Defendants argue that this was an attempt to settle an unliquidated damage suit, and that it was the obvious intention of the parties that judgment should be entered for these specified sums, and not that judgment should be entered upon the stipulation with interest to the time of entering the judgment; and that in the absence of any provisions for interest in case payment was not made, the penalty should not be interest, but a judgment entered. Attention is also called to the fact that a verdict rendered by a jury does not bear interest from the date of its rendition to the time judgment is rendered, and to the statutory provision that creditors shall be allowed interest at six per cent per annum when no other rate of interest is agreed upon for money after it becomes due, or for money due on a settlement of account from the date of ascertaining the balance; and it is urged that interest cannot be allowed by reason of the statute. There was no stipulation that the amount should become due "except when a judgment should be rendered."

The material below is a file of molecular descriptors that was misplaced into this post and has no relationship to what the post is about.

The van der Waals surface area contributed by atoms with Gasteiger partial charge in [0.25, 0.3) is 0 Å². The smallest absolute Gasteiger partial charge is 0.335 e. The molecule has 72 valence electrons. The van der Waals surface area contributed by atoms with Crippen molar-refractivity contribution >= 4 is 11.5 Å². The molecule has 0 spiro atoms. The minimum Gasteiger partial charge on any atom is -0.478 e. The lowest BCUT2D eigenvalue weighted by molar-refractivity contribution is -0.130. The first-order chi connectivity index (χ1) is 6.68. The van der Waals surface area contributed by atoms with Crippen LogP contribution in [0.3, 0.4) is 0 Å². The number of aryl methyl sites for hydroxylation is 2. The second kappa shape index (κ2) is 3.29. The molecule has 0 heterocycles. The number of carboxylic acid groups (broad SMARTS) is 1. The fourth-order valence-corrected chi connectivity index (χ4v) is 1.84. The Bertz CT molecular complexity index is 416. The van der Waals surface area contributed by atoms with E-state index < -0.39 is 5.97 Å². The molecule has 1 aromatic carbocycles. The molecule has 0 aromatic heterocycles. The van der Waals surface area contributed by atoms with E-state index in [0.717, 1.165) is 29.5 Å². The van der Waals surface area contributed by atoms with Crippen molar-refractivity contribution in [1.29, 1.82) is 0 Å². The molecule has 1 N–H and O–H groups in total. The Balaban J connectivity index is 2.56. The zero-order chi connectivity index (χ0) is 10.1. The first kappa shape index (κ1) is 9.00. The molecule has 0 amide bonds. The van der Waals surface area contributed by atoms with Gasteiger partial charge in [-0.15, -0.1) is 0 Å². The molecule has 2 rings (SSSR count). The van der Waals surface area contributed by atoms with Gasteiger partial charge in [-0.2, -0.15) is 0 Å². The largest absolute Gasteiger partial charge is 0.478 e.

There is nothing ambiguous about the stipulation. It agrees upon the amount each plaintiff was entitled to and the time when it should become due. The actions were no longer unliquidated damage suits. The damages became liquidated and determined by the stipulation, and plaintiffs, in default of payment within ten days after the final disposition of the criminal cases, were entitled to their separate judgments for these liquidated sums. Under the statute the plaintiffs were entitled to interest at six per cent per annum for the sums due, after they became due. It there was any question for submission to a jury in these cases, it could not have involved the amount of the judgments to be rendered. The only issue that should have been submitted to a jury, conceding that it was a jury case, was whether the defendants were bound by the stipulation; and as to that, we think the court would have been justified in sustaining the motion without submitting any question to a jury. This conclusion disposes of the contentions urged in the appeal to the effect that the plaintiffs were not entitled to recover because the motion stated no facts sufficient to constitute a cause of action. The plaintiffs were entitled to judgment on the stipulation on file in the cases. For the same reason, it is unnecessary to comment upon the admissibility of the testimony of Mr. Colby to a conversation between himself and W. S. Morlan, who had been attorney for the defendants in the criminal phases. Whether the evidence would ordinarily be admissible need not be determined, since it could not have prejudiced the defendants. So with respect to the admission of other evidence complained of.